Angela interrupted us, asking me about how school was going, wanting to catch up. I found myself reluctant to end the conversation with Zeke. I was confused, very confused. This 6’5” man was nothing like the guys I usually liked. I liked the shorter, skinny, talkative kind, not the well-muscled, exceedingly tall, soft-spoken sort. He farmed, for heaven’s sake. I knew nothing about farming. At all. I couldn’t tell a heifer from a steer, and I don’t think I even knew what those words were at the time.

Angela and I talked for a little, but pretty soon, there was Zeke again next to me again.

“You wanna listen to some music? I have a song you’d like,” he said, and pulled out his iPod. We shared headphones and listened- all the while, I was very aware of the fact that we were acting like a high-school couple. Like I acted with some other guy a year before. But that other guy did not smell this good.

Stop smelling him! I ordered myself. This is NUTS.  I don’t remember anything about the song we listened to. I wasn’t paying any attention. Zeke’s shoulders looked way too nice. Like I could just lay my head down right there….

“So, when are you leaving for school?” He obviously didn’t realize that he was interrupting my shoulder-lust.

“Oh, um, August. August 15. I have to go back early because I’m going to be an RA.”

“Oh, okay. I’m actually going up to Sturgis a week before that.”

From some dark corner in my brain, I retrieved any knowledge I’d ever gained about this “Sturgis.” Sturgis, Motorcycle Rally. I’m still very impressed that I figured that one out.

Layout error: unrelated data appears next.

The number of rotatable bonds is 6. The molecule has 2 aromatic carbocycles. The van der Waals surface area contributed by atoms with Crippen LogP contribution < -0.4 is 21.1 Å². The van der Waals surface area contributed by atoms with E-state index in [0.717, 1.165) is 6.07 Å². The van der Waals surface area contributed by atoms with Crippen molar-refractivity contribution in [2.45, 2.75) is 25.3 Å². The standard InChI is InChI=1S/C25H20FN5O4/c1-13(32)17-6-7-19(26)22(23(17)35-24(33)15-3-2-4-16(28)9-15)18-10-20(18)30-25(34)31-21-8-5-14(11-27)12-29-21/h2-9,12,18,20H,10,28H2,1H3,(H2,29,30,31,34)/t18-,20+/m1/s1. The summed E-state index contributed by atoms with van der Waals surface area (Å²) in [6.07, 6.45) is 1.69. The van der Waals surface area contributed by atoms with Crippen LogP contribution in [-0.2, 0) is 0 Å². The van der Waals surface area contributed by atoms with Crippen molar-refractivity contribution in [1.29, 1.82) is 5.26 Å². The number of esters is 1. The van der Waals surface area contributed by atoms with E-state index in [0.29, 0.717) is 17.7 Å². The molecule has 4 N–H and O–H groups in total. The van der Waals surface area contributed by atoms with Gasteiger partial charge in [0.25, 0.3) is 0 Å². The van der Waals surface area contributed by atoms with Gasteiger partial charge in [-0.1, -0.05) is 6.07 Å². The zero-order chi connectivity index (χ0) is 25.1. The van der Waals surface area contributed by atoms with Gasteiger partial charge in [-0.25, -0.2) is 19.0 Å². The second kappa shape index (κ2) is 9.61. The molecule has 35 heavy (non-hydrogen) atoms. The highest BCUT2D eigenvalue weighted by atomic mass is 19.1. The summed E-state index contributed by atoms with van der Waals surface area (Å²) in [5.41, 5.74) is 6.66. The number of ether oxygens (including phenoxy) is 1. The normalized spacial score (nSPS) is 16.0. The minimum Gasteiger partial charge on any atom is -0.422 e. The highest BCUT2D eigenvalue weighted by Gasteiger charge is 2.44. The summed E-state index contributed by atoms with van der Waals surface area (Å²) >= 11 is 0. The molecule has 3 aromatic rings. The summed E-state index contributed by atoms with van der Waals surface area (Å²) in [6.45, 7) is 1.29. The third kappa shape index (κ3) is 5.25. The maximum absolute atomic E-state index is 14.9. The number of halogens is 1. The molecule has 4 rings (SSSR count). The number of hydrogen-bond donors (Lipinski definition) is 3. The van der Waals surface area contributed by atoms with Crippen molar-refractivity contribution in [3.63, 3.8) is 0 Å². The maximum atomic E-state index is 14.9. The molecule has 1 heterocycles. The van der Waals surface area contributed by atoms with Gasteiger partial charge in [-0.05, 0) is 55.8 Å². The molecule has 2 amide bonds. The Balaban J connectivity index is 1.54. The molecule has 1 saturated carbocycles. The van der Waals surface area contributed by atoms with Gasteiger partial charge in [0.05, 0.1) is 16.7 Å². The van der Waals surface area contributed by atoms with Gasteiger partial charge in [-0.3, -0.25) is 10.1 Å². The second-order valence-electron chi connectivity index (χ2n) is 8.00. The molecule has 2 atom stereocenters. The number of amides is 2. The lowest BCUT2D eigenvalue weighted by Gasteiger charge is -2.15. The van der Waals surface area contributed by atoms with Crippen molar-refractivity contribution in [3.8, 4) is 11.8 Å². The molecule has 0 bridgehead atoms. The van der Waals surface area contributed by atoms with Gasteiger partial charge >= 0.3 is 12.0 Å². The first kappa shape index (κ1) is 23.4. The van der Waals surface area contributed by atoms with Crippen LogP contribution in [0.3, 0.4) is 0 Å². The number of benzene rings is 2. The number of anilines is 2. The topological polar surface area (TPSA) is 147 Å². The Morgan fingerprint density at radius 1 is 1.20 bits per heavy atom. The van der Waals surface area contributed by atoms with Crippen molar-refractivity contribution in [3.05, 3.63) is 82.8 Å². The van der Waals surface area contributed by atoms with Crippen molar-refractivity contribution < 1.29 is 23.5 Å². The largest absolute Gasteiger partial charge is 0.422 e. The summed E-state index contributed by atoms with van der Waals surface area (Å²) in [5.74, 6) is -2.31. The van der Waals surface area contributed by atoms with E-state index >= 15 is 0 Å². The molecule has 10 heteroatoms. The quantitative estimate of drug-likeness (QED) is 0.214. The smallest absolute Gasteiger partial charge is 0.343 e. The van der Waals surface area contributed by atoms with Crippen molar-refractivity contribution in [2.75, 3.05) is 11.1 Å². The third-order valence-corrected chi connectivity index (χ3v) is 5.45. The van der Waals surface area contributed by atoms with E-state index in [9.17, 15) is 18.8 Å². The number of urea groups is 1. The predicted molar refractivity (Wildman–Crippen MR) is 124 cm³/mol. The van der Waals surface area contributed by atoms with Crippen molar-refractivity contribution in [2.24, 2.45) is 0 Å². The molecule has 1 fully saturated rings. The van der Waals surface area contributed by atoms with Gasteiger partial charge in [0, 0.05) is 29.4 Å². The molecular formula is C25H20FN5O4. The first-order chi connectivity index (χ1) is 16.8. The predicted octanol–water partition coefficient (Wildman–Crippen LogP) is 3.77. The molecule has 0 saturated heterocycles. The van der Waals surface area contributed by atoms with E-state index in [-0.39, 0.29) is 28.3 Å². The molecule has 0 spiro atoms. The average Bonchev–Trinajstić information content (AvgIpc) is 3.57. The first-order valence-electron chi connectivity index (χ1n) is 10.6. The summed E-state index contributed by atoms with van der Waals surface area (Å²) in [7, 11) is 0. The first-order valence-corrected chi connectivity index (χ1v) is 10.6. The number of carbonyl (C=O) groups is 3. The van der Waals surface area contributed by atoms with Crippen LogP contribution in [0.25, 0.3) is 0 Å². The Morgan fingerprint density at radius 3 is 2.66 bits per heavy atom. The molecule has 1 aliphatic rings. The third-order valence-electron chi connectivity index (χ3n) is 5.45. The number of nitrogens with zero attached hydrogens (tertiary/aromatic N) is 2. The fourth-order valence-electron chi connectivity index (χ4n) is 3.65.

“You have a motorcycle?” I asked.

“Yeah. It’s right outside,” he said. “I rode it here.”

“Really? I’ve never been on a motorcycle. You should take me for a ride sometime.” What is this? Now I’m flirting with him?! What is WRONG with me? And I don’t want to go on a motorcycle!!! They’re fast! They have no seat belts, they’re dangerous….

“Well, you want to go now? I just have to take some of my stuff off the back…”

Crap. Now I was stuck. Tried to act all cool and tough and adventurous, and it totally backfired. Who knew that he would actually offer? Now what?

“Uh, okay.” I’d sealed my doom, I was sure of it. He left to take stuff off the back. I’d later learn that this “stuff” is called a T-bag. But at the time, I don’t think I would have cared. I was too nervous, there was too much dread deep in my core. Me, on a motorcycle?? No way.

My parents forebode trampoline-jumping. I was not the motorcycle type. I’d probably have to confess to my mom that I rode a motorcycle. Like I did the first time I went on a trampoline… when I was 18.

Zeke walked back into the room, which I was just noticing was becoming more and more empty. People were leaving the party, and I was still there. I had planned on leaving early… but oh well.

“Ready?” he asked.

“Sure.” I gulped.

I barely trusted my legs as I followed him outside, where the motorcycle sat waiting. Well, here goes nothing.

This is getting long. We'll do part two soon! (The anticipation is killing you, I know. Don't fall off the edge of your seats, now).